Nick Denton, the Gawker founder whose suspicions were confirmed last month that a thin-skinned Silicon Valley billionaire offended by unflattering coverage was bankrolling Hulk Hogan's devastating case against his media company, spoke out on the subject at Recode's conference yesterday. Questioning Denton was the no-kiddding-for-serious future mayoral candidate and Recode co-founder Kara Swisher, and beside them sat an empty chair for Hogan's benefactor slash Gawker's malefactor, Peter Thiel, the Paypal co-founder and filthy rich out gay Trump delegate. Thiel declined requests from the publication and Denton to debate ideas of free speech, third-party litigation funding, etc.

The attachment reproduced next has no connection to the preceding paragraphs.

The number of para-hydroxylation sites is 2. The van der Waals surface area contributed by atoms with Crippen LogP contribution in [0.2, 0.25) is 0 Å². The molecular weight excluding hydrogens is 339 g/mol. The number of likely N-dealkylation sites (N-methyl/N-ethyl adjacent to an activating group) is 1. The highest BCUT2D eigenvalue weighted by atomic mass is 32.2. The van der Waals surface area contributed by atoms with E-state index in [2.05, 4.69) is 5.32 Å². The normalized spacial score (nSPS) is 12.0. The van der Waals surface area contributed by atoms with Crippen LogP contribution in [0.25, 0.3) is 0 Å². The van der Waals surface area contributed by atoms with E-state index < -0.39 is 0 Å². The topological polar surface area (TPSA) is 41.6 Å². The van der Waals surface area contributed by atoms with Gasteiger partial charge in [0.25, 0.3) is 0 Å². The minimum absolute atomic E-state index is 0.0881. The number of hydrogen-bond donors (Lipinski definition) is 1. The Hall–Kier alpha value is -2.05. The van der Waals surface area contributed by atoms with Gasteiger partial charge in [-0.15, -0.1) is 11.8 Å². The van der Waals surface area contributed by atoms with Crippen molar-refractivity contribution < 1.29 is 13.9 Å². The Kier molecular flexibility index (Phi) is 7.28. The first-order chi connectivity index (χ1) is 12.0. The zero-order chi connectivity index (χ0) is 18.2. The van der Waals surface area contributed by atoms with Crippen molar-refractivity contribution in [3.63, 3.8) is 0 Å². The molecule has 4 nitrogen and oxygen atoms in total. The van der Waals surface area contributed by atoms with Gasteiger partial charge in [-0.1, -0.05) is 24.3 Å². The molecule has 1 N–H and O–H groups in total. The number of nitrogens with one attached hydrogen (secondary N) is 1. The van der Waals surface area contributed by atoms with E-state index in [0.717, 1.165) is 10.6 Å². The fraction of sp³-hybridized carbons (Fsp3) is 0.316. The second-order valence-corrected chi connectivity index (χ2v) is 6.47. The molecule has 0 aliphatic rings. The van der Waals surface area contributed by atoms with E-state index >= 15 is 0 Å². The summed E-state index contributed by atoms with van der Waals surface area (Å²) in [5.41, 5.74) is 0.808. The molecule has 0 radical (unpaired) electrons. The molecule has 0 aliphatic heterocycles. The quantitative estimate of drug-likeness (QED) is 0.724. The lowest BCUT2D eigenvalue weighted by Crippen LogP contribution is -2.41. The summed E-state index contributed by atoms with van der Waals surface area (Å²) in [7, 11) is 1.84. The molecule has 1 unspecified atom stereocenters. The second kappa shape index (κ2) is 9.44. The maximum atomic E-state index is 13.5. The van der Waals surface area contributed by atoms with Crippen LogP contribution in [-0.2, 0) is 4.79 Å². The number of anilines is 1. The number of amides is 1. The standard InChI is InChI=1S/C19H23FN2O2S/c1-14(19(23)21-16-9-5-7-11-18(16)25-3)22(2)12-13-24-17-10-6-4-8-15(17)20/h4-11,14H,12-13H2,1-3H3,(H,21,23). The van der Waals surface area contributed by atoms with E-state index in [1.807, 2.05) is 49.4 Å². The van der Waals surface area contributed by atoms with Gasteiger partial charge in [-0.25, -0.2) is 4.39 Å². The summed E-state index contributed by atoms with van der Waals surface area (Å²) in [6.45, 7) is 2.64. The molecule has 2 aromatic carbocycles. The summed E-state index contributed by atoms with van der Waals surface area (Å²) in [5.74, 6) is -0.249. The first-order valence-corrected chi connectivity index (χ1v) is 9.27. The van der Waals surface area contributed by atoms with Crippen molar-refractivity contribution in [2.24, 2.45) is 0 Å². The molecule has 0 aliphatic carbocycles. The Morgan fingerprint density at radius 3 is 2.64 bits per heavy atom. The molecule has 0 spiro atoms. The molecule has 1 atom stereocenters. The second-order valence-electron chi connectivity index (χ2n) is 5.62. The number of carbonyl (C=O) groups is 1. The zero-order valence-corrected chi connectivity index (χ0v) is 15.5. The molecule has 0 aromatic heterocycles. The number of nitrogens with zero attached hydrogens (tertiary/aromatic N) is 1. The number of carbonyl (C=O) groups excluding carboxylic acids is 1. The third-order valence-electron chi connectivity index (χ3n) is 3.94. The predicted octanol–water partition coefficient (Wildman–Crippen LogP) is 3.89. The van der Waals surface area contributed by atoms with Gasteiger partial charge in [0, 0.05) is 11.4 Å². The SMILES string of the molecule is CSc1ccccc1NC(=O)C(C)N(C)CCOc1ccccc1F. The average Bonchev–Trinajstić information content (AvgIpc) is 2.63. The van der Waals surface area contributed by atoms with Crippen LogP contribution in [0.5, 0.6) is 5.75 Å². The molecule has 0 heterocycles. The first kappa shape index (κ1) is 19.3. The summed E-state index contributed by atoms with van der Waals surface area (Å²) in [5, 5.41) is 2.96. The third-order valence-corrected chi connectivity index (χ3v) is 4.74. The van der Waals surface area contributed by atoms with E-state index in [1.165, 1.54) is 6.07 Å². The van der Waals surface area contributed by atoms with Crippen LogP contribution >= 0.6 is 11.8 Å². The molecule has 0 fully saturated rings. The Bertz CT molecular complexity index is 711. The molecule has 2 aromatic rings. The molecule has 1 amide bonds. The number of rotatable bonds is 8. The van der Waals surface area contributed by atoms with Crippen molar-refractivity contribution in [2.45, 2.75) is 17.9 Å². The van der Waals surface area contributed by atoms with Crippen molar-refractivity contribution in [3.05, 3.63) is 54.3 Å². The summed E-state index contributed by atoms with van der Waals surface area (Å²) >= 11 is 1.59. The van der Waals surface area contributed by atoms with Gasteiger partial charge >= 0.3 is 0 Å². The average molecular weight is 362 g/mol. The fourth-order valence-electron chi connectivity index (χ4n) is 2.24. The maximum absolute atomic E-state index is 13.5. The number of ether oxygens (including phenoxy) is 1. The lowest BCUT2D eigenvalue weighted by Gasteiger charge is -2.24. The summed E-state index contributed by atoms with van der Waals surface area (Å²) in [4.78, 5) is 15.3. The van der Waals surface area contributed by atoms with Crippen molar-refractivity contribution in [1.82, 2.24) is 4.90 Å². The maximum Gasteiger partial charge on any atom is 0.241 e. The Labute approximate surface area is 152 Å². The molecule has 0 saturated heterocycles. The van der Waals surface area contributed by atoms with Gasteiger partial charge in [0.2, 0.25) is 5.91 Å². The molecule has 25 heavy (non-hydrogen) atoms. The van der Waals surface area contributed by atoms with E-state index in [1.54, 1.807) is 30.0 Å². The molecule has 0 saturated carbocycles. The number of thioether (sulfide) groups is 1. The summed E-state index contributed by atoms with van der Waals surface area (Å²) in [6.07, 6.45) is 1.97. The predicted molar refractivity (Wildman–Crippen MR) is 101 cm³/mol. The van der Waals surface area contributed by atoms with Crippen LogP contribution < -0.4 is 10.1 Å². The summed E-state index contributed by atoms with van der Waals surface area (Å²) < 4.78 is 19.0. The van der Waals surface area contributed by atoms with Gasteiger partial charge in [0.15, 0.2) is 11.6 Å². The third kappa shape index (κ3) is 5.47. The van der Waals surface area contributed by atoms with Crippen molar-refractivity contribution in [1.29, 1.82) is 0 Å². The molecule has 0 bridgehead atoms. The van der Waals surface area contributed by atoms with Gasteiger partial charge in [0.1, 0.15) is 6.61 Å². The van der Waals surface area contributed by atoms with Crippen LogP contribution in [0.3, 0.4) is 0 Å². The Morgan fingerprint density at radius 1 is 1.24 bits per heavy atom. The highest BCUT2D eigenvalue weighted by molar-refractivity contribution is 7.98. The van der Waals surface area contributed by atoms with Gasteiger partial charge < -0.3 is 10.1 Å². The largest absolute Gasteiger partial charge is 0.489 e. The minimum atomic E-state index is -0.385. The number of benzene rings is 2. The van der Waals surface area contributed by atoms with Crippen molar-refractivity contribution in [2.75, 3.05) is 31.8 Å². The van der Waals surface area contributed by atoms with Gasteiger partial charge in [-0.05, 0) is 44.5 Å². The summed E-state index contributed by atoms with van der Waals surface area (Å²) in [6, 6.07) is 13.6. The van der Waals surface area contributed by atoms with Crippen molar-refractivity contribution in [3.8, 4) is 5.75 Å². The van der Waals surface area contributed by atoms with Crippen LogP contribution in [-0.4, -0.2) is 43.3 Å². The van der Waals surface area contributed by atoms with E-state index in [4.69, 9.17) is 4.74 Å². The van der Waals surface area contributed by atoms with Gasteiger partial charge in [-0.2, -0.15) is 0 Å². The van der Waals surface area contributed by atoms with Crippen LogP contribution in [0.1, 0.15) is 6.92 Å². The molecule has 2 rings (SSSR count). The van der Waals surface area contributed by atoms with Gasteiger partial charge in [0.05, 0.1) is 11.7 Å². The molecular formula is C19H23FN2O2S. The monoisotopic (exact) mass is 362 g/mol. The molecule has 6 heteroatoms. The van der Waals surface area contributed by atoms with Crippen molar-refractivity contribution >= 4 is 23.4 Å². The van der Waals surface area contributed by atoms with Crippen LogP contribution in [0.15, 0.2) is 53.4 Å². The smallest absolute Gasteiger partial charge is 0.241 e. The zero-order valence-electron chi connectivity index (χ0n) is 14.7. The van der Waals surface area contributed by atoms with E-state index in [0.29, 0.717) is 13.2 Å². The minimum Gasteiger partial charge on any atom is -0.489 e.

That sentiment echoes one expressed by New York Times writer Stephen Marche, a man who has twice been included in Gawker's list of "least important writers" rankings and once achieved the pantheon of the worst 100 white men, yet still defended the media company's tabloid streak.
"Whether Gawker should have posted the Hulk Hogan sex tape I will leave to the care of finer souls than mine," Marche wrote. "I will say this: No one could possibly object if that were the tape of a congressman. But even a pathetic D-lister like Hulk Hogan has more power to shape the world today than most congressmen. The world we live in has made a presidential nominee out of a reality television star. This is the world that Gawker predicted and took up arms against."
Incidentally, one detail lacking from much coverage of the Gawker coverage of Hogan is that Hogan, whose given name is Terry Bollea, made a number of racist remarks on the sex tape in question, aired by Gawker, and those statements prompted his removal from the WWE. Hmm.